The Good, the Bad and the Ugly in Cybersecurity – Week 7

The Good

Good news this week comes by way of Spanish law enforcement, which publicly announced the dismantling of a criminal SIM-swapping organization. Investigations into the operation began in March 2021, following official complaints from locations across Spain.

The arrest of eight individuals follows a year-long investigation by the National Police into fraudulent bank transfers. The group’s MO was somewhat different from traditional SIM swapping. In this case, the group sought to extract private information from targets through emails and text messages spoofing banks. The collected data was then used to create fake identity documentation for the next stage in the scam.

Rather than just convincing a carrier to register a different SIM to the target’s number, the gang used their fake documentation to convince employees of phone stores to provide duplicate SIMs, which then gave them access to banking security messages and allowed them to conduct financial transactions. Adding insult to injury, the victims’ devices would be disabled once the gang’s devices were activated with the duplicate SIMs.

The eight detainees – seven from Barcelona and one from Seville – laundered their ill-gotten gains through bank transfers and online payment platforms. Police say that besides the arrests they have also blocked twelve bank accounts associated with the gang’s activities.

The Bad

This week SentinelLabs published research on an Iranian-aligned threat actor called TunnelVision. The research focuses on the threat actor’s exploitation of VMware Horizon Log4j vulnerabilities. The TunnelVision actor has been observed targeting organizations throughout the Middle-East and the United States.

TunnelVision has been actively exploiting the Log4j vulnerability in VMware Horizon to run malicious PowerShell commands, deploy backdoors, create backdoor users, harvest credentials and perform lateral movement.

The research takes a look at how this threat actor evolves their attack techniques making use of 1-day vulnerabilities – bugs in software that have recently been patched by vendors but not yet widely updated by organizations. Once the actors gain initial access, they download tunneling software like ngrok, Plink and FRPC (Fast Reverse Proxy Client). The threat actor also aims to avoid detection in its C2 activity by making use of legitimate public services like pastebin, and, among others.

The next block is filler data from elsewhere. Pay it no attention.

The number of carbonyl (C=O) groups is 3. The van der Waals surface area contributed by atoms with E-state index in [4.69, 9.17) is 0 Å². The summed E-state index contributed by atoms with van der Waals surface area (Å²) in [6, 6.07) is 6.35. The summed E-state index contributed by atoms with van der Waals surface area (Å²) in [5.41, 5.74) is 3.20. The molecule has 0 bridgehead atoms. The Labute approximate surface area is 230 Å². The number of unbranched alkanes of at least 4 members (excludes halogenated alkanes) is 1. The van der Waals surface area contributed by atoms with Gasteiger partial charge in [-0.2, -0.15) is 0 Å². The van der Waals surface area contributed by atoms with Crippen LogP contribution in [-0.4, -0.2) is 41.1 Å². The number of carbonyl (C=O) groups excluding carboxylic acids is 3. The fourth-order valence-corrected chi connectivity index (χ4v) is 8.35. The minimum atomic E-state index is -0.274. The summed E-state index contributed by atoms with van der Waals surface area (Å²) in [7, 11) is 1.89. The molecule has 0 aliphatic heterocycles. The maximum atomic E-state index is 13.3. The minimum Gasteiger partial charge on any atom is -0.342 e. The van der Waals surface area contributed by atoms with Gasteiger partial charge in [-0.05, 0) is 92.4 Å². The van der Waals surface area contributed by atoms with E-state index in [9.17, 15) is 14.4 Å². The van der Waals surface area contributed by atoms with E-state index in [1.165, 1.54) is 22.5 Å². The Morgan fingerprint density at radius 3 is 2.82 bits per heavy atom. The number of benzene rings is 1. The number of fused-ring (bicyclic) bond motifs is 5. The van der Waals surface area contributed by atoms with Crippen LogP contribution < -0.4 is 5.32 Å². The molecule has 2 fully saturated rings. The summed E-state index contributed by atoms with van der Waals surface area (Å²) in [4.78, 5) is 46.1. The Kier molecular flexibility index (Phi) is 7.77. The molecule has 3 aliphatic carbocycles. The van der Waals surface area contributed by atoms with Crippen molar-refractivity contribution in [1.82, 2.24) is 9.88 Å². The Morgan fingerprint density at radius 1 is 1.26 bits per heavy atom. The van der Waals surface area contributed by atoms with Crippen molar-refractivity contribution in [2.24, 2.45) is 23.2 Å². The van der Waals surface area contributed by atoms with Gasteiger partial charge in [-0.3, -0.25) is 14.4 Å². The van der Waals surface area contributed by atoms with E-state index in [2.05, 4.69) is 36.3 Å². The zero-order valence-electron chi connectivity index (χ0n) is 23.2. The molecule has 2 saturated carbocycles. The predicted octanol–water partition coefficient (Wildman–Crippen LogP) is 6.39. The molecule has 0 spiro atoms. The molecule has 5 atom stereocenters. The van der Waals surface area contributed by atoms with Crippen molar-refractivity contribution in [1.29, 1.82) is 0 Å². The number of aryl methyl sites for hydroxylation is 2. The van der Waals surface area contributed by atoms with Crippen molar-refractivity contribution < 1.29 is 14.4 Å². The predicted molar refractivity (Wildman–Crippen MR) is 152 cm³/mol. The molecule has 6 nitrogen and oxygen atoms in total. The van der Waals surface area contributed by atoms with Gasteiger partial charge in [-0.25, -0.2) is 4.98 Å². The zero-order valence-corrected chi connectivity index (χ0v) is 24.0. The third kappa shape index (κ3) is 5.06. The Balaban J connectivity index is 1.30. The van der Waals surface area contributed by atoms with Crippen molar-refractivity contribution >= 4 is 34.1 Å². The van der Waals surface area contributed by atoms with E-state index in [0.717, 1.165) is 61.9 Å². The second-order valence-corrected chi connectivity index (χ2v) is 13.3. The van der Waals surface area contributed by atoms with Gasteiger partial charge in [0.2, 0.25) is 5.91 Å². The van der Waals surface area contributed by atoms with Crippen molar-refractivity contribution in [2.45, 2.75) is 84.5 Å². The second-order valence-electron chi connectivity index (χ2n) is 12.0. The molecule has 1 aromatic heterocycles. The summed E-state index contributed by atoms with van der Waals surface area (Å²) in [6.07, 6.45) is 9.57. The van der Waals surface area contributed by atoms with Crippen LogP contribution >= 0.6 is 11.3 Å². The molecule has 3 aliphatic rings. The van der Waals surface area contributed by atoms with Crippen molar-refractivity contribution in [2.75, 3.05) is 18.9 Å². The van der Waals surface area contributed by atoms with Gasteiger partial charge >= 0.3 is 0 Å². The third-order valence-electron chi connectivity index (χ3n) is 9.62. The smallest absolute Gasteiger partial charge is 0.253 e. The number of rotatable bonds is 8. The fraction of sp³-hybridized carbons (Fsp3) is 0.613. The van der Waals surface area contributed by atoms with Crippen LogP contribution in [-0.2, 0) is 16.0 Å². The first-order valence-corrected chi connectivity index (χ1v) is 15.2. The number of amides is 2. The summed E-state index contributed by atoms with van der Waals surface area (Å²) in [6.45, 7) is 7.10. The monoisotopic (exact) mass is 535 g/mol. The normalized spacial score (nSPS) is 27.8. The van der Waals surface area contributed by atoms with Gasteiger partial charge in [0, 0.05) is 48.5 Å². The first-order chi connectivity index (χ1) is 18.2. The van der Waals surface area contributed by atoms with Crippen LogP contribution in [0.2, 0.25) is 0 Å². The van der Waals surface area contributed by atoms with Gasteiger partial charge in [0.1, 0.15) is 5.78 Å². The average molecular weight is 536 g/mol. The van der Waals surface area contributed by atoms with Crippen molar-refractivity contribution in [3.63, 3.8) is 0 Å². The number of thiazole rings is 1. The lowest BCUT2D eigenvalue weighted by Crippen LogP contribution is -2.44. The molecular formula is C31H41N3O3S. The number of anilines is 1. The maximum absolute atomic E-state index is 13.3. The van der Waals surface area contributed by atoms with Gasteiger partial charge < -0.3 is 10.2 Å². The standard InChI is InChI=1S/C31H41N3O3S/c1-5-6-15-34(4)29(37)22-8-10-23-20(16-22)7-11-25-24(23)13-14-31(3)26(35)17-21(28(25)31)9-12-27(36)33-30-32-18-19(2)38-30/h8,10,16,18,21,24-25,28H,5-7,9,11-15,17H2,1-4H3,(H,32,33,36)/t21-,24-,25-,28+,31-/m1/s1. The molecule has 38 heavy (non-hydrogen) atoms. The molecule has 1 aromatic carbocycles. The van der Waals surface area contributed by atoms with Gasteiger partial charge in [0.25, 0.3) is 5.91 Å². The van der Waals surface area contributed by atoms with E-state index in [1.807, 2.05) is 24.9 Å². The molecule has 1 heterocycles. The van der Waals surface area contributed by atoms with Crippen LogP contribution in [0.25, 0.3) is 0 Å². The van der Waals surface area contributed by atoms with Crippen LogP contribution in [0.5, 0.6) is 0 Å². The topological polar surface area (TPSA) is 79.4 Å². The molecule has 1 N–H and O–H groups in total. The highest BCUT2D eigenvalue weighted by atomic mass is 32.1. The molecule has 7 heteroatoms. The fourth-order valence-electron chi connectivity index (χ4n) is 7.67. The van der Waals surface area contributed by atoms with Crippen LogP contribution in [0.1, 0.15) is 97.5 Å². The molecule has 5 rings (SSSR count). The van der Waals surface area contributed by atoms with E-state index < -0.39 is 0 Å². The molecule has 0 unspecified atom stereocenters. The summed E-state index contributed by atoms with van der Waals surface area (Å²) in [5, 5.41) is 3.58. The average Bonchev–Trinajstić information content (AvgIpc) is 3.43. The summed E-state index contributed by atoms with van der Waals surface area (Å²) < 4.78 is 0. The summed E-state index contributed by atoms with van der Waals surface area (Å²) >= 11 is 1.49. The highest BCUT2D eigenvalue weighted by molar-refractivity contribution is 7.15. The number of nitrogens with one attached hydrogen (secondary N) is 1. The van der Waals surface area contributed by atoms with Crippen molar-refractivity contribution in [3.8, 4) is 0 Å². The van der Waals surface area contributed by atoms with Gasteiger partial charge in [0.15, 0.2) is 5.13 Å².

While the group’s activity is not new – other vendors have tracked activity similar to TunnelVision under different, sometimes overlapping, threat actor names – SentinelLabs says that the cluster of activity they have observed is distinct enough to warrant unique attribution.

The Ugly

As tensions continue to rise over the Ukrainian crisis, threat activity in the cyber domain has escalated in the last week. Multiple events have occurred including Ukraine technology service disruptions, potential psychological impact-themed efforts and, of course, disinformation.

Multiple Ukrainian bank services and the Ukrainian Ministry of Defense website were temporarily inaccessible due to a DDoS attack this week. Additionally, fake SMS messages have been circulating in Ukraine claiming a large impact to the ATM services across the country. The true objective of these attacks is unclear; however, one theory is that the attackers were attempting to have a psychological impact on the citizens of Ukraine, as well as draw the attention of media outlets around the world.

Disinformation campaigns are also apparent, with the West noting that Russian-controlled media is being seeded with stories of false provocations against Russian interests. Russia’s Foreign Ministry briefed journalists on Monday saying that “Moscow does not rule out provocations against the self-proclaimed republics in Donbass”. Meanwhile, Russia continues to claim that the U.S., in particular, is being deliberately alarmist and using language that only serves to inflame the situation. The Polish Ministry of Foregin Affairs has also been vocal in calling out Russian disinformation on social media.

One thing that no one is in doubt about, however, is that organizations need to be wary of the potential for cyber attacks related to the ongoing situation. CISA released an advisory Wednesday recommending network defenders review the TTPs and IoCs around suspected MBR wiper activity seen targeting Ukrainian organizations. The potential for malicious cyber activity well-beyond that realm, particularly against U.S. targets, should not be underestimated.

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